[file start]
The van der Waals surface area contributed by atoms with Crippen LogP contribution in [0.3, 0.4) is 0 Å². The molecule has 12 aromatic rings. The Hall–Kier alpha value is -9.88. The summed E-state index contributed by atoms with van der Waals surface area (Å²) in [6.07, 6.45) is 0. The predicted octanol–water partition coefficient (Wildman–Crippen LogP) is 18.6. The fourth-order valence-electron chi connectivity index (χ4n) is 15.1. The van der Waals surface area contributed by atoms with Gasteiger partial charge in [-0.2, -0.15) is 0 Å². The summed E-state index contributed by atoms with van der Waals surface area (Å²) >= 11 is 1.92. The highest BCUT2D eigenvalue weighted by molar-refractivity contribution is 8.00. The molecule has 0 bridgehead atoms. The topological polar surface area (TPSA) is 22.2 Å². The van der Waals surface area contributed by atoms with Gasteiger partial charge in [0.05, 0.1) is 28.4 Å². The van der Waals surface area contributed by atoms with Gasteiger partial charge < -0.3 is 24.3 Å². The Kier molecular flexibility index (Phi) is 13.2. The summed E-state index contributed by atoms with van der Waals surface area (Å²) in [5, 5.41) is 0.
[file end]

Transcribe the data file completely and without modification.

The van der Waals surface area contributed by atoms with Crippen LogP contribution in [0.3, 0.4) is 0 Å². The molecule has 12 aromatic rings. The Hall–Kier alpha value is -9.88. The summed E-state index contributed by atoms with van der Waals surface area (Å²) in [6.07, 6.45) is 0. The predicted octanol–water partition coefficient (Wildman–Crippen LogP) is 18.6. The fourth-order valence-electron chi connectivity index (χ4n) is 15.1. The van der Waals surface area contributed by atoms with Gasteiger partial charge in [-0.2, -0.15) is 0 Å². The summed E-state index contributed by atoms with van der Waals surface area (Å²) >= 11 is 1.92. The highest BCUT2D eigenvalue weighted by molar-refractivity contribution is 8.00. The molecule has 0 bridgehead atoms. The topological polar surface area (TPSA) is 22.2 Å². The van der Waals surface area contributed by atoms with Gasteiger partial charge in [0.05, 0.1) is 28.4 Å². The van der Waals surface area contributed by atoms with Gasteiger partial charge < -0.3 is 24.3 Å². The Kier molecular flexibility index (Phi) is 13.2. The summed E-state index contributed by atoms with van der Waals surface area (Å²) in [5, 5.41) is 0.